It’s an odd claim, considering Article II, Sec. 2, of the Constitution specifically permits the President to make such appointments.

Democrats apparently believe that free speech in the form of donations to 527 groups they don’t like such as the Swift Boat Veterans should disqualify someone from serving in a federal position — despite the fact that 527 political organizations were started by Democrats. The New York Times, still unable to accept Kerry’s defeat, fulminated in  an editorial that “Mr. Fox contributed $50,000 to Swift Boat Veterans for Truth, a group whose vicious ads during the 2004 campaign lied about Sen. John Kerry’s war record and helped win President Bush a second term.”

Moral Obligation: On April 11, former POW and Vietnam war veteran Sen. John McCain (R.-Ariz.) gave a moving speech about what he says is the moral obligation to stabilize and succeed in Iraq. He said, “A power vacuum in Iraq would invite further interference from Iran at a time when Tehran already feels emboldened enough to develop nuclear weapons, threaten Israel and America, and kidnap British sailors.” McCain also criticized the Democrats who he said “deny our soldiers the means to prevent an American defeat. They have chosen another road. It may appear to be the easier course of action, but it is a much more reckless one, and it does them no credit even if it gives them an advantage in the next election. The judgment of history should be the approval we seek, not the temporary favor of the latest public opinion poll.”

Rudy’s Abortion Contortion: Former New York Mayor Rudy Giuliani firmly established himself as the pro-choice GOP candidate for the 2008 election when he told CNN that he considered publicly funded abortion to be a constitutional right. In an on-air interview, reporter Dana Bash asked Giuliani, “Do you support taxpayer money or public funding for abortions in some cases?” Rudy told her, “If it would deprive someone of a constitutional right, yes, if that’s the status of the law, then I would, yes.” Giuliani did say that if elected President he would not repeal the 1976 Hyde Amendment that forbids federal funding for abortion. Giuliani in the past has promised that as President he would name “strict constructionist” judges to the Supreme Court, but now that he has made clear he believes abortion is a constitutional right, many pro-life conservatives will have a hard time believing Giuliani would nominate more judges like Sam Alito and John Roberts.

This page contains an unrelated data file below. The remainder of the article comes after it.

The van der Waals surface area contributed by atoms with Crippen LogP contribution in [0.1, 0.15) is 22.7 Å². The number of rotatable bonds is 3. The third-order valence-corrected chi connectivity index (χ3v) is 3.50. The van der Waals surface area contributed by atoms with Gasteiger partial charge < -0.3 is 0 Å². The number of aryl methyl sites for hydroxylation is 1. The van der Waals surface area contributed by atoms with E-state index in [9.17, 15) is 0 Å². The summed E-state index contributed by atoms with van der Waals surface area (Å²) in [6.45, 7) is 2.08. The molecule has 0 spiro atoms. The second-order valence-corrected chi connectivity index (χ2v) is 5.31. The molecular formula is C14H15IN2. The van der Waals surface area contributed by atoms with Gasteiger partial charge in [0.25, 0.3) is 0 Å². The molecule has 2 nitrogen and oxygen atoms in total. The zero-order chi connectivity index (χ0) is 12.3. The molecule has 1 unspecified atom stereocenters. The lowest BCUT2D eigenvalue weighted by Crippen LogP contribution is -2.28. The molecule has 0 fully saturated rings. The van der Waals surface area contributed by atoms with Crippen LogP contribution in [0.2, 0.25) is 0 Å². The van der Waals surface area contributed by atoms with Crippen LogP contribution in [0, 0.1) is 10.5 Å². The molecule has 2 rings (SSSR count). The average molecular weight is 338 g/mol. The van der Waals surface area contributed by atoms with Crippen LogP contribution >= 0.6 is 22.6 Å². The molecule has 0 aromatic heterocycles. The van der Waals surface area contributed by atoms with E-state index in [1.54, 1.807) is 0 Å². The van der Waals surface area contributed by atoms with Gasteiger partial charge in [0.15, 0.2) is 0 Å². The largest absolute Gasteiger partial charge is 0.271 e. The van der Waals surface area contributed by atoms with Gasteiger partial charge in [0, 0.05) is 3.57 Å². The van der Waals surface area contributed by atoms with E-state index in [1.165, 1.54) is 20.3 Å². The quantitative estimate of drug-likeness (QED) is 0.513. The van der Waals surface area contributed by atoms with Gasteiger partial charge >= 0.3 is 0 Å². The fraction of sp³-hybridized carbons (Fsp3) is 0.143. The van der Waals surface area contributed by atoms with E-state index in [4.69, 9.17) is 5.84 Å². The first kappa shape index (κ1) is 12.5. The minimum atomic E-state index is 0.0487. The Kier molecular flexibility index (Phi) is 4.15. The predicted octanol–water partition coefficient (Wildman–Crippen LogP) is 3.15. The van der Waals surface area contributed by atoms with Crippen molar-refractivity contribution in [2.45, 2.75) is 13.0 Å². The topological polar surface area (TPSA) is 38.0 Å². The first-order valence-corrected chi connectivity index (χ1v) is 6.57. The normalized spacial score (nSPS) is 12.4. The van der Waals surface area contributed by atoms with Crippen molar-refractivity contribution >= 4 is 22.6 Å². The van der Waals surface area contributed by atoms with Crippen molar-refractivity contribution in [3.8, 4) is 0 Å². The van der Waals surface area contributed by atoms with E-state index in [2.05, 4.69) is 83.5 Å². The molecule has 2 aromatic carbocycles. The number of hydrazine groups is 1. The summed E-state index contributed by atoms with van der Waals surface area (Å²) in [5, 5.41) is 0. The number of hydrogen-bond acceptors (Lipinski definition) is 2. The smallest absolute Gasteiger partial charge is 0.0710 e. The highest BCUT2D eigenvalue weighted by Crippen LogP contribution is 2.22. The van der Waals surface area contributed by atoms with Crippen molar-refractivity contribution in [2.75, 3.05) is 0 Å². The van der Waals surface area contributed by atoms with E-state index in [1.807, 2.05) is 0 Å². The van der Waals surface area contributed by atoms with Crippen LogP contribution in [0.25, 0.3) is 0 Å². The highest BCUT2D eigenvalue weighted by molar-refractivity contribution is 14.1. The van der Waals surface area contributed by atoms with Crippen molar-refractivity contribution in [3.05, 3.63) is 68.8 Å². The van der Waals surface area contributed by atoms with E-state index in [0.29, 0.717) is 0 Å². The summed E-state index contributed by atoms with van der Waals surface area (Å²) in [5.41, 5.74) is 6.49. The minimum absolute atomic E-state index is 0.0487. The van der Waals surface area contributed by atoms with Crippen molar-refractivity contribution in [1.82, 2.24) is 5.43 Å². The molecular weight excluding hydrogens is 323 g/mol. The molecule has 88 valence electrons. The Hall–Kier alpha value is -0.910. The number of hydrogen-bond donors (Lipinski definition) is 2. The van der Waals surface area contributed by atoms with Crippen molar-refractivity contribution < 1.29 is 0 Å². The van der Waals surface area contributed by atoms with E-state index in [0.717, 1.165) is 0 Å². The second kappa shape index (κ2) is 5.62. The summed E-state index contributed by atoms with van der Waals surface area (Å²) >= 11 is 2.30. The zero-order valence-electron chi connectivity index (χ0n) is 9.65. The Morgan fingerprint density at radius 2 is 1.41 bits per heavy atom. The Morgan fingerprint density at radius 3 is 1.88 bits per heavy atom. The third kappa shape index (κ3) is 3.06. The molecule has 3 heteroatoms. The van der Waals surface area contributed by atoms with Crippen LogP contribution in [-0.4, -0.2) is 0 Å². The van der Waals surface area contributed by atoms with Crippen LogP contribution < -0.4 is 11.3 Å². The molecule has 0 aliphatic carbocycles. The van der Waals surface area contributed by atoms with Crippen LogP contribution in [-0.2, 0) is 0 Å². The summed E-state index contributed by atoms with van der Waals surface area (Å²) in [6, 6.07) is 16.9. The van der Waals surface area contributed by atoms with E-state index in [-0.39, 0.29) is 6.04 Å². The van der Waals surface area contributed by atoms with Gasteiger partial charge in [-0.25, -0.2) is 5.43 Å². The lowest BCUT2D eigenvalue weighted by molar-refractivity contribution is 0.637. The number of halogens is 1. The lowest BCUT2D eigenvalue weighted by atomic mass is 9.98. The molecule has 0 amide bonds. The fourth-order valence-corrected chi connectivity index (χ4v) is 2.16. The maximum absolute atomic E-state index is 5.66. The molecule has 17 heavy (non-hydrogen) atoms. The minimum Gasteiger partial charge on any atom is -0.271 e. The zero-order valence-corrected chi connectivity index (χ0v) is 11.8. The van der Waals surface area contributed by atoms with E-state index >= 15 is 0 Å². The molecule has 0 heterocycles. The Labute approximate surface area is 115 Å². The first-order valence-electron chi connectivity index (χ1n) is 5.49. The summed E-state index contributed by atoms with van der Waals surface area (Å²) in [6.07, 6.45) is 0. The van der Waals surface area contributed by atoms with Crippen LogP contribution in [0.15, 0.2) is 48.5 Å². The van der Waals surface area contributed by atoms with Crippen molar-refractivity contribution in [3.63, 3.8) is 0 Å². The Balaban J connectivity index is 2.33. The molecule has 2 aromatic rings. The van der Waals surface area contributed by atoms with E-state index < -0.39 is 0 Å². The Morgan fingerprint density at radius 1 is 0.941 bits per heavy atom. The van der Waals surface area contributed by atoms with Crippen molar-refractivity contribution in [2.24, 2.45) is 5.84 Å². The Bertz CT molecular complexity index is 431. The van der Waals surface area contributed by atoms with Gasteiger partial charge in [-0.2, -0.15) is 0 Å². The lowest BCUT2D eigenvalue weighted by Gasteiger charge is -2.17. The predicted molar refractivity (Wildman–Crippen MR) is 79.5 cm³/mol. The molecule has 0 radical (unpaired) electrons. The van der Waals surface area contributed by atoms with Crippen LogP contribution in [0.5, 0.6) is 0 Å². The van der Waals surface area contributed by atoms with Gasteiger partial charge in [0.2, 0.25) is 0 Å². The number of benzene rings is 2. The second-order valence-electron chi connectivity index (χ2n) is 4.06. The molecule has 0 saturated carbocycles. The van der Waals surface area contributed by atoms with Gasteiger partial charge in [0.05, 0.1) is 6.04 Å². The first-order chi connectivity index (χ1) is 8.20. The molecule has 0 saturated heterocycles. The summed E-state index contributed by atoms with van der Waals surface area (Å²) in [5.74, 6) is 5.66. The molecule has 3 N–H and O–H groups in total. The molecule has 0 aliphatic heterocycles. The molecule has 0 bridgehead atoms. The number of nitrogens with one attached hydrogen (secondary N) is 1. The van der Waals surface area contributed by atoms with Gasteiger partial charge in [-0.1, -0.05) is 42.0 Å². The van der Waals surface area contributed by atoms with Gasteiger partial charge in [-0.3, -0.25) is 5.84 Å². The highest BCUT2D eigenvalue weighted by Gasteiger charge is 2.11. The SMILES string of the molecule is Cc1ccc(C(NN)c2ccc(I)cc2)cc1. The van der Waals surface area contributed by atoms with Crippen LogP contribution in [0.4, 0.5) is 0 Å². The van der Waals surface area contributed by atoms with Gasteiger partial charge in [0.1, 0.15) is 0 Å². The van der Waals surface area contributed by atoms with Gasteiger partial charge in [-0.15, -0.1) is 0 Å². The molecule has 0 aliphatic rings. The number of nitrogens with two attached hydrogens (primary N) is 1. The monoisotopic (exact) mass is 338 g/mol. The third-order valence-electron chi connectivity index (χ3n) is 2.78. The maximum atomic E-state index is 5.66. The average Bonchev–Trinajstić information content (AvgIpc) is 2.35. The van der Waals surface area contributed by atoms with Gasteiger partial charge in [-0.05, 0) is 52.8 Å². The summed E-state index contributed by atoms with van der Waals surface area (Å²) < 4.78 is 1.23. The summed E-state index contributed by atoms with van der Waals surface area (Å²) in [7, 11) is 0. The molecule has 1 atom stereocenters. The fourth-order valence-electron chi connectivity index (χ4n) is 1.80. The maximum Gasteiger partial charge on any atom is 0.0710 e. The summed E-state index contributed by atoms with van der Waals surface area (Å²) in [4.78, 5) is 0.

Clintonista Reconquista: Hillary Clinton once said that she was “adamantly against illegal aliens” in a 2003 interview with WABC Radio, but has now given a high-profile illegal alien advocate a prime place in her presidential campaign. Raul Yzaguirre, who was president of the National Council of La Raza, has signed on as co-chair of Hillary Clinton’s presidential campaign. La Raza, which means “the race” in Spanish, is the nation’s largest Hispanic advocacy organization. It has opposed the REAL ID Act, which would have prevented states from issuing driver’s licenses to illegal aliens and the CLEAR Act, which would grant state and local law enforcement agencies that wish to do so, the authority to enforce federal immigration laws. In a much-quoted 2006 article for Human Events, Rep. Charlie Norwood (R-Ga.) explained that “behind the respectable front of the National Council of La Raza lies the real agenda of the La Raza movement that led to those thousands of illegal immigrants in the streets of American cities, waving Mexican flags, brazenly defying our laws, and demanding concessions.”